5

Consider the following functions definition

void fn(int a, int b)
{
  //...
  //...
}

void fn(int a, int b, int c = 0)
{
  //...
  //...
}

In the main function I am calling a fn with 2 arguments:

int main()
{
  fn(10, 15);
  return 0;
}

So would like to know how compiler handles this situation.

  • You cant change the argument types & use accordingly but not the number of arguments – user2560622 Jul 26 '13 at 10:23
  • 1
    The above piece of code throws following compiler error. ambiguous call to overloaded function – Arun Jul 26 '13 at 10:27
  • Which compiler are you using? This doesn't look right. – juanchopanza Jul 26 '13 at 10:27
  • 1
    @juanchopanza: Agree. It throws compile error – Arun Jul 26 '13 at 10:31
  • So why are you saying it calls the default argument function? – juanchopanza Jul 26 '13 at 10:35
9

The compiler can't know, and thus throws an error:

prog.cpp: In function ‘int main()’: prog.cpp:15:12: error: call of
  overloaded ‘fn(int, int)’ is ambiguous prog.cpp:15:12: note:
  candidates are: prog.cpp:1:6: note: void fn(int, int) prog.cpp:7:6:
  note: void fn(int, int, int)

The error doesn't happen on declaration, but on call, when it's actually resolved.

  • Can you please answer my another questiionI have another question in this case does compiler produce two different definitions in objectcode with two and three arguments and also is the definition of the first method (shown by the user) also kept in the objectcode – Sanyam Goel Jul 26 '13 at 10:21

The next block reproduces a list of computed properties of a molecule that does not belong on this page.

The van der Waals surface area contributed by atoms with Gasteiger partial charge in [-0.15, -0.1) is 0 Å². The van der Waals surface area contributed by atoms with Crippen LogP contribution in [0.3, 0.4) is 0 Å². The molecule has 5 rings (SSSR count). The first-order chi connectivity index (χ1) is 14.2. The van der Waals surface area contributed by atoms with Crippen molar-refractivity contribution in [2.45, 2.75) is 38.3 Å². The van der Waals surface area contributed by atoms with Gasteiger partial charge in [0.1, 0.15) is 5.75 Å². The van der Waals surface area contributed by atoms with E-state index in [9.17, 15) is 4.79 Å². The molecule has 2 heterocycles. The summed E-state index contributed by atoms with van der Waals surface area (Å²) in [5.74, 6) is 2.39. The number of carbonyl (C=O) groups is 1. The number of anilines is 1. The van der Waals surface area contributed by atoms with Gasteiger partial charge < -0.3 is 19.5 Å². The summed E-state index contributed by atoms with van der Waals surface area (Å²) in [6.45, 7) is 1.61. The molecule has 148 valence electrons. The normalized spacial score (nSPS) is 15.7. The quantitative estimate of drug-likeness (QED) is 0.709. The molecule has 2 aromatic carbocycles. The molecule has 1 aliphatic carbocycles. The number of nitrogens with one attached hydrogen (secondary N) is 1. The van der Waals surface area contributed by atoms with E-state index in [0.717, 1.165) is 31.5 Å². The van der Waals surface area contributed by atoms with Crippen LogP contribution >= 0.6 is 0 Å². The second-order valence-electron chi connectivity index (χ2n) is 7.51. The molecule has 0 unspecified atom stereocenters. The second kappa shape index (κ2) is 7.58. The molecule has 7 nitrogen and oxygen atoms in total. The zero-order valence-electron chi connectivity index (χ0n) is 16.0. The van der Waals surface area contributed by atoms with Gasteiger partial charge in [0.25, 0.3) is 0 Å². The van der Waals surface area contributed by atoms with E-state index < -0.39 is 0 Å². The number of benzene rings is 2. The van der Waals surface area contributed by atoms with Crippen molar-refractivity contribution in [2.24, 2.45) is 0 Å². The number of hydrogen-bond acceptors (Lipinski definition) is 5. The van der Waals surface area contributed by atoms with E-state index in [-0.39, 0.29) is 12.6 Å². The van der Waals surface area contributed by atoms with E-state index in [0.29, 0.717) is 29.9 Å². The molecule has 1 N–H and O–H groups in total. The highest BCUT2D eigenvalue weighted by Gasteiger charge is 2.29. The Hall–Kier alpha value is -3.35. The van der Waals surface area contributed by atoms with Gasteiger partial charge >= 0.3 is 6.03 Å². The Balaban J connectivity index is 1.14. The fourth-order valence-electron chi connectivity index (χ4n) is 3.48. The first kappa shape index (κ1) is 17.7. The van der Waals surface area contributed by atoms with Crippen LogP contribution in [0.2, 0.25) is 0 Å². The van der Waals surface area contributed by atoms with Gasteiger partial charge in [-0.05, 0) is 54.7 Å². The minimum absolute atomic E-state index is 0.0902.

• 1
    @SanyamGoel I doubt obj's are generated, since this doesn't compile. – Luchian Grigore Jul 26 '13 at 10:28
  • In normal case two definitions would have been generated for the default argument method ( if user had not included the first method) – Sanyam Goel Jul 26 '13 at 10:35
1

While you can declare them, if you call one with fn(10,15), you're likely to get an error stating that it's an ambiguous call as the compiler doesn't know which you want to use. Though this may dependent on the compiler you're using.

1

This is not a valid C++ code, the call is ambiguous. Here is diagnostics from GCC:

In function ‘int main()’:
error: call of overloaded ‘fn(int, int)’ is ambiguous
note: candidates are: void fn(int, int)
note:                 void fn(int, int, int)

Although some compilers can treat the situation in some way (e.g. always use the second definition in case of ambiguity instead of aborting).

1

In addition to other answers, I guess, that the following rules from C++ standard applies:

13.3 Overload resolution

Each of these contexts defines the set of candidate functions and the list of arguments in its own unique way. But, once the candidate functions and argument lists have been identified, the selection of the best function is the same in all cases:
  • First, a subset of the candidate functions (those that have the proper number of arguments and meet certain other conditions) is selected to form a set of viable functions (13.3.2).
  • Then the best viable function is selected based on the implicit conversion sequences (13.3.3.1) needed to match each argument to the corresponding parameter of each viable function.
3. If a best viable function exists and is unique, overload resolution succeeds and produces it as the result. Otherwise overload resolution fails and the invocation is ill-formed. When overload resolution succeeds, and the best viable function is not accessible (Clause 11) in the context in which it is used, the program is ill-formed.

By the way, there actually is a way to call specific overload:

#include <stdio.h>

int f(int a, int b)
{
    printf("f - version 1\n");
    return 0;
}

int f(int a, int b, int c = 10)
{
    printf("f - version 2\n");
    return 0;
}

int main(int argc, char * argv[])
{
    int (* fn1)(int, int);
    fn1 = f;

    fn1(5, 10);

    return 0;
}

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